Build an insect hotel yourself - how it works
Bees, bumblebees and wasps, butterflies and dragonflies are threatened in their population. In addition to food plants, they lack shelter. We can help with so-called insect hotels, in which we provide these nesting and winter spots.
- We offer bees, wasps and bumblebees a nesting possibility with tubes from 2.5 mm to 1 cm.
- Beetles and earwigs love dry nests made of wood wool and straw. However, these should be located away from the apiary so that the earwigs do not eat the bee larvae.
- Insect hotels can be built from different materials. It is important that these are weatherproof, do not get wet on the inside, and the holes are the right size for the animals.
- In addition to purchased materials such as bamboo, you can also collect your insect hotel utensils in the garden using stems, hardwood and tree bark.
- An insect house only makes sense if you also otherwise provide an insect garden and offer suitable nutrient plants for larvae and old animals.
Don't buy useless finished products
But be careful: Insect hotels are a hype, and every garden center offers them today. Most of these finished products are unsuitable as a habitat for the insects: sometimes the holes in the wood are too small, sometimes too short, or there are materials in them that the animals cannot do with.
The ecological niches of wild bees and bumblebees are very different. Sand bees dig their nests in sand, some bumble bees dig themselves underground. Others use the corridors in dead wood that eat beetles, some nest in tree holes or in piles of wood. Others live in crevices or cracks in walls. Then they populate the hollow stems of plants.
Today, sandy areas are disappearing under the shopping center, old houses stand in the place of old sheds and rotten trees are removed from the city administration, orchards are lost, dry stone walls are removed.
Food and shelter
An insect hotel in the manicured English lawn makes as much sense as an apartment with an empty refrigerator and without the opportunity to get something to eat. Create a wildflower meadow to shelter insects, plant a natural hedge with hazel, hawthorn, goat willow, meadowsweet, sloe and cornelian cherry.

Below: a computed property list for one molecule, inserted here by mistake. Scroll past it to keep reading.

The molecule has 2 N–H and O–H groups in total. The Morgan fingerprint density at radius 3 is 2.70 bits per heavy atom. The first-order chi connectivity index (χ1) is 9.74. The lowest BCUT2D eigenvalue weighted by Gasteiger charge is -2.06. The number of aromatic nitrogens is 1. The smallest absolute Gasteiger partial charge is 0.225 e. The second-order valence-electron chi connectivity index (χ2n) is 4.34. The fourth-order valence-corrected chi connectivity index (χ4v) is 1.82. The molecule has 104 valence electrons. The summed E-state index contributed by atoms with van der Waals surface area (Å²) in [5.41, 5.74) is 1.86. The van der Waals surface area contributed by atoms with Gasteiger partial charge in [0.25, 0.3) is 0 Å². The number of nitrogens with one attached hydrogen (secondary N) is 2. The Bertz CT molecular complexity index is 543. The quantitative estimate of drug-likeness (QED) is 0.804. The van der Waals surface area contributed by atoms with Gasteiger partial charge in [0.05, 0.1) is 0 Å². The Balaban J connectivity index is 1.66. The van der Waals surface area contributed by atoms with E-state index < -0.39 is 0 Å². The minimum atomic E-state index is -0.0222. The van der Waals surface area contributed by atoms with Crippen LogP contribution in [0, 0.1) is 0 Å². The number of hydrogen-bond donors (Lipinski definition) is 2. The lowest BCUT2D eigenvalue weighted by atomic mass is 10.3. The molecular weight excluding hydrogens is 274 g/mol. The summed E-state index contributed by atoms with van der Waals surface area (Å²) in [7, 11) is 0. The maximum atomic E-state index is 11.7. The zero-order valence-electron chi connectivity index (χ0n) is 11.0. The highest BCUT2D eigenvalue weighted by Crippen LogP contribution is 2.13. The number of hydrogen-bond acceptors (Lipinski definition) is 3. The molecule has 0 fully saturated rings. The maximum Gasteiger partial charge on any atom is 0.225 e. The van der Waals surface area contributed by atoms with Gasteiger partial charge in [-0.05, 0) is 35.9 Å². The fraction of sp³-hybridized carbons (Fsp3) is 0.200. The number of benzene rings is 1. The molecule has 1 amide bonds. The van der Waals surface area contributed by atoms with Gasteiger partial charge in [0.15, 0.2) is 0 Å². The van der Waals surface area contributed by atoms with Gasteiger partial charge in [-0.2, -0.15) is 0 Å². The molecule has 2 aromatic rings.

Nesting aids for different species
If we know the needs of the individual species, we can simply make nesting aids. For example, we tie reeds together or fill the holes of a hollow brick with straws and hang everything up in a place of sun. The course should be dry, south-facing and windless.
Before you start, make sure the most common mistakes when building an insect hotel to avoid:
- If, for example, the stem nodes in the front part of stems, the animals cannot crawl through them.
- Ytong stones act like a sponge and absorb water. The insects cannot stand the wetness.
- Insects do not accept stems that are flat, frayed or split.
- Pine cones, straw or bark are of no importance for wild bees. Instead, these pull in ear pinchers.
- If you want to give both groups a home, separate the nests with cones, straw or bark from the shelters for wild bees. Otherwise the earwigs will eat the nectar stores empty.
- Clay-colonizing bees dig their own holes. That is why the clay must not be too hard. Avoid insect hotels with pre-drilled holes in the clay.
- The end of stems and tubes should be closed. If both sides are open, regardless of whether they are perennial stems, bamboo tubes or reeds, the insects will not accept them.
- Do not drill larger than 1 cm in diameter. There are no oversized insects here that would take the holes.
- Do not drill parallel to the wood fibers. The fibers can block the way of the animals.
- Choose softwood instead of hardwood.
- Gypsum concrete is unsuitable as a building material. It absorbs water and that kills the insects.
Insects and the garden benefit
An insect hotel supports:
- Wild bees: none These pollinate fruits and vegetables
- Wild bumblebees: Like the bees, they pollinate garden plants.
- Ladybug: They and their larvae eat aphids.
- Lacewing: Their larvae eat aphids.
- Ground beetle: They eat slugs and Colorado beetles.
Lacewings, earwigs and their larvae are also important food for toads, lizards and birds - that is, for the natural predators of the snails that grate away the lettuce.
Instructions for building an insect hotel
An insect shelter is best in partial shade with the openings to the south and free access - so not in the undergrowth. Full shade is unsuitable because the larvae need the sun's warmth to develop. It must not be exposed to the northwest, otherwise moisture will get into the dwellings. Mushrooms can spread and the animals die.
The hiding place is best raised, then predators cannot reach it too easily. In addition, it is usually too shady on the floor. It is best to have an insect pasture nearby, i.e. flowers or plants infested with aphids. An on-site water point is also necessary. It is better not to illuminate the space around the insect hotel in the dark. A wire mesh keeps birds out.
When do we set up the hotel?